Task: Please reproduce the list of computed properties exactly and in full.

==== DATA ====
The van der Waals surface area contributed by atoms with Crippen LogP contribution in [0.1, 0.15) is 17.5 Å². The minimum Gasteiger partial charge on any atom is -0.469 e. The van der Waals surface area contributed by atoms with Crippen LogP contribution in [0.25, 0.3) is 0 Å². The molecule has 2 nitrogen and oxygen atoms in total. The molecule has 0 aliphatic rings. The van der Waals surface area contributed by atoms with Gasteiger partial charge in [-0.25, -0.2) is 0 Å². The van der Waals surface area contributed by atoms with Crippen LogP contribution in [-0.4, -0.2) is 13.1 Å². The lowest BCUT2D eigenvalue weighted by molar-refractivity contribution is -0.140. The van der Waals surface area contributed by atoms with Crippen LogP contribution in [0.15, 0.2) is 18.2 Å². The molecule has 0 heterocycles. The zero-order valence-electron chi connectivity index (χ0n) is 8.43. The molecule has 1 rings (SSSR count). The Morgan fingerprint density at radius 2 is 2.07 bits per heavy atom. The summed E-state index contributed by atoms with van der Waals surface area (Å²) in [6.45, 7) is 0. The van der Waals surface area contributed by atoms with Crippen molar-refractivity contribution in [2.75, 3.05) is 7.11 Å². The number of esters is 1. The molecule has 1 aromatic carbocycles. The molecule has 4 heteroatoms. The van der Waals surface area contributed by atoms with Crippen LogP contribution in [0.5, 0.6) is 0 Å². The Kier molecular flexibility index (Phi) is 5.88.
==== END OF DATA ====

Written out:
The van der Waals surface area contributed by atoms with Crippen LogP contribution in [0.1, 0.15) is 17.5 Å². The minimum Gasteiger partial charge on any atom is -0.469 e. The van der Waals surface area contributed by atoms with Crippen LogP contribution in [0.25, 0.3) is 0 Å². The molecule has 2 nitrogen and oxygen atoms in total. The molecule has 0 aliphatic rings. The van der Waals surface area contributed by atoms with Gasteiger partial charge in [-0.25, -0.2) is 0 Å². The van der Waals surface area contributed by atoms with Crippen LogP contribution in [-0.4, -0.2) is 13.1 Å². The lowest BCUT2D eigenvalue weighted by molar-refractivity contribution is -0.140. The van der Waals surface area contributed by atoms with Crippen LogP contribution in [0.15, 0.2) is 18.2 Å². The molecule has 0 heterocycles. The zero-order valence-electron chi connectivity index (χ0n) is 8.43. The molecule has 1 rings (SSSR count). The Morgan fingerprint density at radius 2 is 2.07 bits per heavy atom. The summed E-state index contributed by atoms with van der Waals surface area (Å²) in [6.45, 7) is 0. The van der Waals surface area contributed by atoms with Crippen molar-refractivity contribution in [2.75, 3.05) is 7.11 Å². The number of esters is 1. The molecule has 1 aromatic carbocycles. The molecule has 4 heteroatoms. The van der Waals surface area contributed by atoms with Crippen LogP contribution in [0.5, 0.6) is 0 Å². The Kier molecular flexibility index (Phi) is 5.88.